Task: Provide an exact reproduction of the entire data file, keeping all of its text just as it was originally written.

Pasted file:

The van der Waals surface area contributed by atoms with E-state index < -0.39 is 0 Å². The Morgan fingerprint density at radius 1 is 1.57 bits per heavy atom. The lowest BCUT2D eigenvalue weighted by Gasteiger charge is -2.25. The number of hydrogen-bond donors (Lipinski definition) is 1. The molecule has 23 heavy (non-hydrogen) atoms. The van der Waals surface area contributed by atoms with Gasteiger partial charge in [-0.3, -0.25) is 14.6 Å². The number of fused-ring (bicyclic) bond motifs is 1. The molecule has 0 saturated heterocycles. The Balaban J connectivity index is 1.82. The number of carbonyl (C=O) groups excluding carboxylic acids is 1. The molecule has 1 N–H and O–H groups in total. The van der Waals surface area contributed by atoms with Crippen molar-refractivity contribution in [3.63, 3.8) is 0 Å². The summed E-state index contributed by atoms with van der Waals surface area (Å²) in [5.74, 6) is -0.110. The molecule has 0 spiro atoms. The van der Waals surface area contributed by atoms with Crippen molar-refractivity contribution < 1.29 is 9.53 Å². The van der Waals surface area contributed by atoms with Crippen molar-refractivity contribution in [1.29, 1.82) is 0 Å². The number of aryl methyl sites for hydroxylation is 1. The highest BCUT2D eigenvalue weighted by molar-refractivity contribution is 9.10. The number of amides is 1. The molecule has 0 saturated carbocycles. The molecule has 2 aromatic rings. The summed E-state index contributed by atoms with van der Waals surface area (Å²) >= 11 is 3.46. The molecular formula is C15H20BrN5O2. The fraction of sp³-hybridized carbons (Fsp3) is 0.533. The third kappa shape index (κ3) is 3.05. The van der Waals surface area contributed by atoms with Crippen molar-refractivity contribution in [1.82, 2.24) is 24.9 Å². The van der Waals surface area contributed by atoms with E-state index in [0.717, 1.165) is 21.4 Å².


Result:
The van der Waals surface area contributed by atoms with E-state index < -0.39 is 0 Å². The Morgan fingerprint density at radius 1 is 1.57 bits per heavy atom. The lowest BCUT2D eigenvalue weighted by Gasteiger charge is -2.25. The number of hydrogen-bond donors (Lipinski definition) is 1. The molecule has 23 heavy (non-hydrogen) atoms. The van der Waals surface area contributed by atoms with Gasteiger partial charge in [-0.3, -0.25) is 14.6 Å². The number of fused-ring (bicyclic) bond motifs is 1. The molecule has 0 saturated heterocycles. The Balaban J connectivity index is 1.82. The number of carbonyl (C=O) groups excluding carboxylic acids is 1. The molecule has 1 N–H and O–H groups in total. The van der Waals surface area contributed by atoms with Crippen molar-refractivity contribution in [3.63, 3.8) is 0 Å². The summed E-state index contributed by atoms with van der Waals surface area (Å²) in [5.74, 6) is -0.110. The molecule has 0 spiro atoms. The van der Waals surface area contributed by atoms with Crippen molar-refractivity contribution < 1.29 is 9.53 Å². The van der Waals surface area contributed by atoms with Crippen molar-refractivity contribution in [1.29, 1.82) is 0 Å². The number of aryl methyl sites for hydroxylation is 1. The highest BCUT2D eigenvalue weighted by molar-refractivity contribution is 9.10. The number of amides is 1. The molecule has 0 saturated carbocycles. The molecule has 2 aromatic rings. The summed E-state index contributed by atoms with van der Waals surface area (Å²) >= 11 is 3.46. The molecular formula is C15H20BrN5O2. The fraction of sp³-hybridized carbons (Fsp3) is 0.533. The third kappa shape index (κ3) is 3.05. The van der Waals surface area contributed by atoms with Crippen molar-refractivity contribution in [1.82, 2.24) is 24.9 Å². The van der Waals surface area contributed by atoms with E-state index in [0.717, 1.165) is 21.4 Å².